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J Appl Clin Med Phys. 2015 Mar 8;16(2):5298. doi: 10.1120/jacmp.v16i2.5298.

Measurement-guided volumetric dose reconstruction for helical tomotherapy.

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University of South Florida.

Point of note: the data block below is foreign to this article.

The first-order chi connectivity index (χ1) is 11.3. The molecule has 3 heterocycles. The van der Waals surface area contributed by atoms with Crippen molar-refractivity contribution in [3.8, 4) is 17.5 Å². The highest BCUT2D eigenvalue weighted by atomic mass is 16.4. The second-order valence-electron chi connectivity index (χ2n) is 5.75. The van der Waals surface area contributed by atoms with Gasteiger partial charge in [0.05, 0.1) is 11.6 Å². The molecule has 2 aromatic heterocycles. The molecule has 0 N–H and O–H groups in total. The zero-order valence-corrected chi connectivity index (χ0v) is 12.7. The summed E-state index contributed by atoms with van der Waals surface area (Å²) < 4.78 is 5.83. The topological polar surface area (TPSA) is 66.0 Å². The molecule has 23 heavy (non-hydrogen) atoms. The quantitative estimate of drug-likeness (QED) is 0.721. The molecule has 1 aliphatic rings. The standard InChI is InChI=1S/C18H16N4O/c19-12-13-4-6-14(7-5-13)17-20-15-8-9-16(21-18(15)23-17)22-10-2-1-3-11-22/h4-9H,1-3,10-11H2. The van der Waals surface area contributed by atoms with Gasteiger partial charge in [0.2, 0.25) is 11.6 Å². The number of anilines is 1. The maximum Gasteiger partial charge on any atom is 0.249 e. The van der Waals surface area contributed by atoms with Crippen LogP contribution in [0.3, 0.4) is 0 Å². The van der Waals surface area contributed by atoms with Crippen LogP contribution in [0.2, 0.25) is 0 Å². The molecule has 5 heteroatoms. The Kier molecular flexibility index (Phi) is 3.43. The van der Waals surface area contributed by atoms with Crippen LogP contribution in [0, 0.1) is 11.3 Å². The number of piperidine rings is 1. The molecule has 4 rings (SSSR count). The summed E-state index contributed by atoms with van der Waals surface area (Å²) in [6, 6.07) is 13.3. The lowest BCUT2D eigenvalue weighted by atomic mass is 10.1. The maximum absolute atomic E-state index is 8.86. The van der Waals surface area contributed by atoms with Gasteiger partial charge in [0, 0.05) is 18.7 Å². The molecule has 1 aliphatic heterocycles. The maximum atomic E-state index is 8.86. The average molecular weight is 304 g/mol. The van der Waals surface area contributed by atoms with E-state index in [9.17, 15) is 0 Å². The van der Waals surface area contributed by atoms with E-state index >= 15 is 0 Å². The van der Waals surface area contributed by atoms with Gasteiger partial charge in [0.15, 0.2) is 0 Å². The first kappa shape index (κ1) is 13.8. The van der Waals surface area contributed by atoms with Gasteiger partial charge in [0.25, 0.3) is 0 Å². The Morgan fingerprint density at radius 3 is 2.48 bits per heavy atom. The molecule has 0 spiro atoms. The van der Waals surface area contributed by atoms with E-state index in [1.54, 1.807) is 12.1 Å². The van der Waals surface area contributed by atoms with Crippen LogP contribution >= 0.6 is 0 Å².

It was previously demonstrated that dose delivered by a conventional linear accelerator using IMRT or VMAT can be reconstructed - on patient or phantom datasets - using helical diode array measurements and a technique called planned dose perturbation (PDP). This allows meaningful and intuitive analysis of the agreement between the planned and delivered dose, including direct comparison of the dose-volume histograms. While conceptually similar to modulated arc techniques, helical tomotherapy introduces significant challenges to the PDP formalism, arising primarily from TomoTherapy delivery dynamics. The temporal characteristics of the delivery are of the same order or shorter than the dosimeter's update interval (50 ms). Additionally, the prevalence of often small and complex segments, particularly with the 1 cm Y jaw setting, lead to challenges related to detector spacing. Here, we present and test a novel method of tomotherapy-PDP (TPDP) designed to meet these challenges. One of the novel techniques introduced for TPDP is organization of the subbeams into larger subunits called sectors, which assures more robust synchronization of the measurement and delivery dynamics. Another important change is the optional application of a correction based on ion chamber (IC) measurements in the phantom. The TPDP method was validated by direct comparisons to the IC and an independent, biplanar diode array dosimeter previously evaluated for tomotherapy delivery quality assurance. Nineteen plans with varying complexity were analyzed for the 2.5 cm tomotherapy jaw setting and 18 for the 1 cm opening. The dose differences between the TPDP and IC were 1.0% ± 1.1% and 1.1% ± 1.1%, for 2.5 and 1.0 cm jaw plans, respectively. Gamma analysis agreement rates between TPDP and the independent array were: 99.1%± 1.8% (using 3% global normalization/3 mm criteria) and 93.4% ± 7.1% (using 2% global/2 mm) for the 2.5 cm jaw plans; for 1 cm plans, they were 95.2% ± 6.7% (3% G/3) and 83.8% ± 12% (2% G/2). We conclude that TPDP is capable of volumetric dose reconstruction with acceptable accuracy. However, the challenges of fast tomotherapy delivery dynamics make TPDP less precise than the IMRT/VMAT PDP version, particularly for the 1 cm jaw setting.

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